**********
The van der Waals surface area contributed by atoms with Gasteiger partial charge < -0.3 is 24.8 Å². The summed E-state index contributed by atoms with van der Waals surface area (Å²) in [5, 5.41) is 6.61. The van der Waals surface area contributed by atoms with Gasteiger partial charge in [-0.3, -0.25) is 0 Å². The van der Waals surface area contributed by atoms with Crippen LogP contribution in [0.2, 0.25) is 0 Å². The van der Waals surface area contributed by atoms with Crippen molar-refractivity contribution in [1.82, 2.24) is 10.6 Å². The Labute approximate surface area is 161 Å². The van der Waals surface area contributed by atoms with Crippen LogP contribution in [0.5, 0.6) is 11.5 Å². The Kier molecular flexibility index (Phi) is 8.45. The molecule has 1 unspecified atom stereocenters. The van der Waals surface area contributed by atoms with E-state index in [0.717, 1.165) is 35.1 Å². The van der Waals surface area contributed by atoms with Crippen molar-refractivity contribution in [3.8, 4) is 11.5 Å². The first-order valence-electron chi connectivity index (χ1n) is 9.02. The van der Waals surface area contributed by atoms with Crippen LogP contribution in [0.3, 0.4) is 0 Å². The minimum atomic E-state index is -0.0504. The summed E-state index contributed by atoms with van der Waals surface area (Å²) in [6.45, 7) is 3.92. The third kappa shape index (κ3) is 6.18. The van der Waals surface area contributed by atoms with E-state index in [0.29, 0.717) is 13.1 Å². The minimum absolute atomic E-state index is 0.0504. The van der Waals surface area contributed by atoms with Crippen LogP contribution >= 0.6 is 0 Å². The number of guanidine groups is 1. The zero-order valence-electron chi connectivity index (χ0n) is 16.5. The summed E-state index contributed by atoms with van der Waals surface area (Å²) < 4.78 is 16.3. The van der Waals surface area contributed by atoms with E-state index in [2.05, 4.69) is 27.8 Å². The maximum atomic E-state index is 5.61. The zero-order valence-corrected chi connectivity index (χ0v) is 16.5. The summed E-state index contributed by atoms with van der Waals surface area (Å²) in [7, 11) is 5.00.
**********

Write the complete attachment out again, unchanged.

The van der Waals surface area contributed by atoms with Gasteiger partial charge < -0.3 is 24.8 Å². The summed E-state index contributed by atoms with van der Waals surface area (Å²) in [5, 5.41) is 6.61. The van der Waals surface area contributed by atoms with Gasteiger partial charge in [-0.3, -0.25) is 0 Å². The van der Waals surface area contributed by atoms with Crippen LogP contribution in [0.2, 0.25) is 0 Å². The van der Waals surface area contributed by atoms with Crippen molar-refractivity contribution in [1.82, 2.24) is 10.6 Å². The Labute approximate surface area is 161 Å². The van der Waals surface area contributed by atoms with Crippen LogP contribution in [0.5, 0.6) is 11.5 Å². The Kier molecular flexibility index (Phi) is 8.45. The molecule has 1 unspecified atom stereocenters. The van der Waals surface area contributed by atoms with E-state index in [0.717, 1.165) is 35.1 Å². The van der Waals surface area contributed by atoms with Crippen molar-refractivity contribution in [3.8, 4) is 11.5 Å². The first-order valence-electron chi connectivity index (χ1n) is 9.02. The van der Waals surface area contributed by atoms with Crippen LogP contribution in [0.3, 0.4) is 0 Å². The minimum atomic E-state index is -0.0504. The summed E-state index contributed by atoms with van der Waals surface area (Å²) in [6.45, 7) is 3.92. The third kappa shape index (κ3) is 6.18. The van der Waals surface area contributed by atoms with E-state index in [0.29, 0.717) is 13.1 Å². The minimum absolute atomic E-state index is 0.0504. The van der Waals surface area contributed by atoms with Crippen LogP contribution >= 0.6 is 0 Å². The number of guanidine groups is 1. The zero-order valence-electron chi connectivity index (χ0n) is 16.5. The summed E-state index contributed by atoms with van der Waals surface area (Å²) < 4.78 is 16.3. The van der Waals surface area contributed by atoms with E-state index in [2.05, 4.69) is 27.8 Å². The maximum atomic E-state index is 5.61. The zero-order valence-corrected chi connectivity index (χ0v) is 16.5. The summed E-state index contributed by atoms with van der Waals surface area (Å²) in [7, 11) is 5.00.